Homemade Chicken Fingers – yes, you can!

Homemade Chicken Fingers – yes, you can!

Making homemade chicken fingers is much easier than you’d think! Why would you want to do this you ask? Well, for one thing, you can be sure of what’s inside them. Also, what’s on the outside.

Kids and adults enjoy homemade chicken fingers a lot!

I used to make chicken fingers when my sons were kids, made them quite often really. Then one day my husband said, how come you only make them for the kids? Good question! We all like them, so they got added to the regular family menu.

I use boneless skinless chicken breasts to make these. I first pull of the ‘tender’ bit and then cut the rest of the chicken into strips approximately the same size. As you can see in the picture here, I use a dedicated cutting board for cutting chicken. Nothing fancy, but one I have noted on using a sharpie.

cut chicken strips
Chicken cut on a dedicated cutting board

Breading makes the difference

For the breading, there are lots of options. I often use Panko© breadcrumbs as they give a very light and crispy breading finish, they’re very crunch, but a little bland. You can also use commercially prepared seasoned breadcrumbs. That will give a little bit of a different crunch and taste.

When I made this batch, I used a combination of homemade breadcrumbs – which I seasoned – for about two thirds of the mix and one third was Panko©. I wanted the taste of the homemade ones, with the added crunch.

Why homemade breadcrumbs?

I bake a lot of bread! Sometimes I’ve made more than we can actually eat. Hard to believe, but true. So, if I have not put a loaf in the freezer and I know it won’t be enjoyed while it is still fresh. Breadcrumbs are the answer. Okay, sometimes croutons are the answer, but not today. I written up my little process to make the breadcrumbs right here. Please don’t feel you have to do this, but I just don’t like to waste anything and once they’re made, they get put into a swing top jar and last for quite a bit.

I have a breading tray set, which was a gift from the kids – guess they wanted more chicken fingers! You don’t need to have one of these, but they hook together and keeps the mess down. I just used three separate dishes before I had this. I have to admit, it’s a really nice thing to have.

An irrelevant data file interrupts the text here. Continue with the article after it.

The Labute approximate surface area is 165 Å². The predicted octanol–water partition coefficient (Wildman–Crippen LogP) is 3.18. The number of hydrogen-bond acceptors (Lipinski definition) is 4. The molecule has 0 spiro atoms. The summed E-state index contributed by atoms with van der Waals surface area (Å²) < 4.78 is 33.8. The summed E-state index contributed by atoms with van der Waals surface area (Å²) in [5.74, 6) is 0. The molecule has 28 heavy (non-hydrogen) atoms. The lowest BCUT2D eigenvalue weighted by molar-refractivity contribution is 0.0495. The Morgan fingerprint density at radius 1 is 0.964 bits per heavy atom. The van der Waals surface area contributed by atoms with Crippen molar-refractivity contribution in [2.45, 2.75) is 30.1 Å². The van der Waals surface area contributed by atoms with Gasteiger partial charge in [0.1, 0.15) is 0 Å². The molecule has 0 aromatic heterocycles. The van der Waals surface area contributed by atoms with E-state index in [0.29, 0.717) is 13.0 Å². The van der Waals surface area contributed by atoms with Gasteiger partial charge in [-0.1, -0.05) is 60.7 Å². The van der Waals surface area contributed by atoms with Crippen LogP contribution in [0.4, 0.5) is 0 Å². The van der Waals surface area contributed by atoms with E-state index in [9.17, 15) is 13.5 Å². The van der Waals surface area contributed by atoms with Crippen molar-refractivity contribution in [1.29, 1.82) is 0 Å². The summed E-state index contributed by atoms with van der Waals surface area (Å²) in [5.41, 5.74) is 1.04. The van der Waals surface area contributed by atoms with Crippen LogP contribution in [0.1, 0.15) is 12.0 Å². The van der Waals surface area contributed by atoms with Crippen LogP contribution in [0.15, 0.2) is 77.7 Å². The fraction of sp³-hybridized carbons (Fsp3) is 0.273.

When you are breading, the order is 1. flour 2. egg wash and 3. breadcrumbs. If you are just using your hands, try to keep one hand dry – for the flour and the breadcrumbs – and one wet for the egg wash. Otherwise you end up with lots of breading stuck to your fingers. I have now decided it’s worth using two sets of tongs to do this – meaning of course, more dishes – but it’s a more pleasant and neat way to get it done.

When you season your breading mix, you can add as little or as much as you like. I tend to season the breadcrumb portion. When I first started making these, I added salt and pepper to the flour, but I’ve found it better to season the breadcrumbs. I add salt, pepper and dried parsley. You can add whatever you like, thyme, oregano etc.

After the chicken strips are breaded, place them on a baking sheet on wax or parchment paper and pop them into the fridge. You can do this a couple of hours ahead of time. When it comes time to cook, shallow pan frying is the way to go. I suppose you could bake them, but where’s the fun in that.

Disclaimer: I am Scottish, I have never met a fried food I did not love!

I fry most things using canola oil, it has no real taste, and cooks fairly cleanly. I add the oil to the hot pan and then add the chicken strips. Hot pan, cold oil = food will not stick. I was using a non-stick pan here, but that rule applies in stainless steel as well. Pan fry until they are golden brown on both sides. Actual cooking time will vary depending on how thick your strips are, but should only take 5-7 minutes each side at the very most.

Keep the cooked strips hot in the oven until they are all cooked. I like to have plum sauce to eat my chicken fingers with, but they are great tasting plain.

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